At this time, inflation is so benign that people don’t even think about it. In fact, some people are more worried about deflation than inflation. However, all this will change in the coming years, and we all need to prepare and plan for the eventual and inevitable pendulum swing to the other side of the inflation cycle.
The last peak of the inflation cycle was in 1982. For almost two decades before that, Presidents Johnson, Nixon, Ford, and Carter wrestled with labor, corporations, and the economy to get inflation under control. Does anyone remember the “WIN” (Whip Inflation Now) button? That was President Ford’s attempt to arouse public support for his “ten-point program to deal with inflation.” 
What killed inflation? President Carter nominated Paul Volcker to the position of Chairman of the Federal Reserve in 1979. By the end of spring 1981, Volcker had put in place a combination of monetary policy and interest rates changes that squeezed all the financial excess out of the economy. This caused a severe recession and a spike in unemployment, but when it was over the systemic inflationary issues disappeared and the inflation beast was slain.
Because of the long length of the inflationary cycle, people have a hard time relating to it. It takes more than a generation (about 27 years) for the down cycle, when prices are declining, and people think that inflation has gone away. But at the end of that 27 year down cycle, inflation then turns around and starts its 27-year ascent to the peak of the inflation cycle. As you can see, inflation has an overall 54-year cycle known as the Kondratieff cycle (also known as the Long Wave cycle).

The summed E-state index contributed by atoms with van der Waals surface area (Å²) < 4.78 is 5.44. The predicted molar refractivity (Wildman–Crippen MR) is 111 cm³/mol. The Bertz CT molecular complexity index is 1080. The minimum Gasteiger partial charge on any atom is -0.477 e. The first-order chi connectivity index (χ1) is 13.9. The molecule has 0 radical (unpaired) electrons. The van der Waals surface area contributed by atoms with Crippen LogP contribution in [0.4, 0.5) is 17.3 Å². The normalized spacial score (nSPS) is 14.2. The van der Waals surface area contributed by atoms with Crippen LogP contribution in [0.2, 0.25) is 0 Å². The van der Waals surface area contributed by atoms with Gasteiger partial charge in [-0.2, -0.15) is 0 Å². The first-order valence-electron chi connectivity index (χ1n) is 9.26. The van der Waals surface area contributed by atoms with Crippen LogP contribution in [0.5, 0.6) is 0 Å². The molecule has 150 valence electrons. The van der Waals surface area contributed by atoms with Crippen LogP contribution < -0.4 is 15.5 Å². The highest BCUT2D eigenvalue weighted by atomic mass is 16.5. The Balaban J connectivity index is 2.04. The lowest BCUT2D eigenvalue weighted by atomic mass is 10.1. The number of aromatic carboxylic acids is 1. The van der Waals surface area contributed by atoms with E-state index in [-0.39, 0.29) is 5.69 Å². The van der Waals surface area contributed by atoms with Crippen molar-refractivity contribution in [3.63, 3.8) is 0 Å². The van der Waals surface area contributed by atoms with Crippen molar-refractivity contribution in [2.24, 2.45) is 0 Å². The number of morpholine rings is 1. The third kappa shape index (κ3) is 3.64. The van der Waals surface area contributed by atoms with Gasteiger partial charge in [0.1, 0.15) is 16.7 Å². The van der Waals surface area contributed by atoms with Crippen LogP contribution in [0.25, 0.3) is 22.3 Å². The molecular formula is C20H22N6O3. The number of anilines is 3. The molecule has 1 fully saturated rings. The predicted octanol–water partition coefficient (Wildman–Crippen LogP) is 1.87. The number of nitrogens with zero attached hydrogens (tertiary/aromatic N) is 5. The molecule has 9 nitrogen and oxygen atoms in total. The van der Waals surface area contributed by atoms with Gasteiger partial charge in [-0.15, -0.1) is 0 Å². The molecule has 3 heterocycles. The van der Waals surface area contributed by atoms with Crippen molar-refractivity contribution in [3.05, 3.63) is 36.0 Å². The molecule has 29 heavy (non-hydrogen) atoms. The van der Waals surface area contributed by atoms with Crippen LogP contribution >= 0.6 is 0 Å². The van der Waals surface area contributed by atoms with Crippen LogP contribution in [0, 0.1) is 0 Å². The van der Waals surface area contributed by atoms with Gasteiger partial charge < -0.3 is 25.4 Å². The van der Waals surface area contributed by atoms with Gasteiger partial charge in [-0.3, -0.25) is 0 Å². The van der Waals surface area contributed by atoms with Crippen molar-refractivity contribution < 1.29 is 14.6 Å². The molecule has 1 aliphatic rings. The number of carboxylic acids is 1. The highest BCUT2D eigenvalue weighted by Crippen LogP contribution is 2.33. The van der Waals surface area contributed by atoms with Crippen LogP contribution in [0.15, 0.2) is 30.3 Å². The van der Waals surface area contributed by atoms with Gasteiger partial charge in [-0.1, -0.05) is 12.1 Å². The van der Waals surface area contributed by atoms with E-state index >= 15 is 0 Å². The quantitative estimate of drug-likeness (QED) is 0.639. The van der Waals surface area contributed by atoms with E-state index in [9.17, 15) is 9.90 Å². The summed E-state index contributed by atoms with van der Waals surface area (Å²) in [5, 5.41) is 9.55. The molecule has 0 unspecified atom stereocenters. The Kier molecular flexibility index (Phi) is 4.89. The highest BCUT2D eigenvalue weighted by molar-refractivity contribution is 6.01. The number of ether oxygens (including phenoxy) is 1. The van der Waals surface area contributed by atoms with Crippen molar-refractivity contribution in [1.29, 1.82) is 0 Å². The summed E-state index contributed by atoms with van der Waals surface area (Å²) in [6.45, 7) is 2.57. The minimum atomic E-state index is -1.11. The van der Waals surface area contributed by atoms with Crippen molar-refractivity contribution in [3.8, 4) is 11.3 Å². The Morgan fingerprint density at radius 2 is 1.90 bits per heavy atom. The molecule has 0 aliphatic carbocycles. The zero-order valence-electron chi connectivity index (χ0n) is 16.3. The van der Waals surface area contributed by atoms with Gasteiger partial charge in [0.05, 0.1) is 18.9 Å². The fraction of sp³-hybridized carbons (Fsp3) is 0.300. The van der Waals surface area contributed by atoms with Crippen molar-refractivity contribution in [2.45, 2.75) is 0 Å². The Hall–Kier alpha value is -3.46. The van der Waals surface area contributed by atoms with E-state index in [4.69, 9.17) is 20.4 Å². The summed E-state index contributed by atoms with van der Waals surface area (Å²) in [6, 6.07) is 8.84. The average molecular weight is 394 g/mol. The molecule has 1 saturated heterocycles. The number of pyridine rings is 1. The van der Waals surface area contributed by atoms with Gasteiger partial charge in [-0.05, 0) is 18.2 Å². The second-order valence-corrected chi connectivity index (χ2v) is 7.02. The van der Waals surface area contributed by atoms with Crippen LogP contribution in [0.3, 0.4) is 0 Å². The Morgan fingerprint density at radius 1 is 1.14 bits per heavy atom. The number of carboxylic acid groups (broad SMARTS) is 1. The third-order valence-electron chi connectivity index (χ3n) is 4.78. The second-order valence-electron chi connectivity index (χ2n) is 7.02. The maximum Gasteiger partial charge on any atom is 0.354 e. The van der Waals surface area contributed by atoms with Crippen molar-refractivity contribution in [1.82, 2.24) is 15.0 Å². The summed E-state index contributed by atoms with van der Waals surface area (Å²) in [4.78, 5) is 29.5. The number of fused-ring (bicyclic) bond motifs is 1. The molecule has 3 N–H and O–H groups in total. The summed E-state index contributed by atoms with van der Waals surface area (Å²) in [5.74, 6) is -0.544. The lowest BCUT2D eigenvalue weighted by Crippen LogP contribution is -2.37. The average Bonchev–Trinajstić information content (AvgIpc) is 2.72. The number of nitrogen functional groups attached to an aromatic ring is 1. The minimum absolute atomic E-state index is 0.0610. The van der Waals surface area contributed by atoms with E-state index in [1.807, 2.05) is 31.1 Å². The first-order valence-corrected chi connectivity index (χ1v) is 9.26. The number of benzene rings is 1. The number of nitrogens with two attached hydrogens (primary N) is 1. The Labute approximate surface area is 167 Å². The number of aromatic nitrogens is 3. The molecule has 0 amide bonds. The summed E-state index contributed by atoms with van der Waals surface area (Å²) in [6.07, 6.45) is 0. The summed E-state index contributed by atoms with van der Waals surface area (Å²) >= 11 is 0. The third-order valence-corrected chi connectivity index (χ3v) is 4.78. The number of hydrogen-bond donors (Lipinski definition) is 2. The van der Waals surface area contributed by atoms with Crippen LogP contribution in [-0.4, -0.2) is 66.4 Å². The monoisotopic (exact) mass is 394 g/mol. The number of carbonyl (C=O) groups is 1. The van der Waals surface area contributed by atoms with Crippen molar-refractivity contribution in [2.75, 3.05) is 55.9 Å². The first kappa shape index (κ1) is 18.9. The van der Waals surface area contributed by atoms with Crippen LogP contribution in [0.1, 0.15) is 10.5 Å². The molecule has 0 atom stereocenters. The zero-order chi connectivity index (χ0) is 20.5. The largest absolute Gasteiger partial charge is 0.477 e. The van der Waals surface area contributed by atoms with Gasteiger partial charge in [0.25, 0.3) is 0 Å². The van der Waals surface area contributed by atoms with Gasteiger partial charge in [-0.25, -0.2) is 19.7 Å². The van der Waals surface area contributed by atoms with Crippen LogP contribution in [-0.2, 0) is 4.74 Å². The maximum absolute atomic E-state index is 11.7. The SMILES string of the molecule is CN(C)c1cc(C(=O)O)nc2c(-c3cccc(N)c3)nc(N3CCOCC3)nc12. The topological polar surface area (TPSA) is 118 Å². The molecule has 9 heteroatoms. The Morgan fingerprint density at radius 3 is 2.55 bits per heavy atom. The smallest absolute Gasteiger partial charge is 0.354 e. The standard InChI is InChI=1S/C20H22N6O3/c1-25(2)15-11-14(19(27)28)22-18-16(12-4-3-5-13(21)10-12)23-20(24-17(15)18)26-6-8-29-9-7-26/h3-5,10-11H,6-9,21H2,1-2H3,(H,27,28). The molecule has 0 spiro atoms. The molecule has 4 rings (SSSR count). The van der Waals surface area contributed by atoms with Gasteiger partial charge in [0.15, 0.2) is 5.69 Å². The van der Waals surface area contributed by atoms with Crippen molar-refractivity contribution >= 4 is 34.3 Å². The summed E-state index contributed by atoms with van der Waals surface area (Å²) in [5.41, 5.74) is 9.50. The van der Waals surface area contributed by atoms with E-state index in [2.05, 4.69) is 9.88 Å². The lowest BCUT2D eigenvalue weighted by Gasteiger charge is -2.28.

“So strong was the decline of prices by 1996 that several leading economists asserted that the age of inflation was at an end.”  However, this is just the typical rear-view-mirror perspective of any person who is trying to predict the future by extrapolating the recent past. It does not work. Everything in life has a cycle, and the next phase of Kondratieff’s Long Wave will be the upswing of the inflation cycle. The beast we thought was slain in 1982 will come back to bite us.
 Time and Chance: Gerald Ford’s Appointment With History, by James Cannon, 1994, HarperCollins Publishers, Inc., New York, New York, page 401
 The Great Wave: Price Revolutions and the Rhythm of History, by David Hackett Fischer, 1996, Oxford University Press, Inc., New York, New York, page 233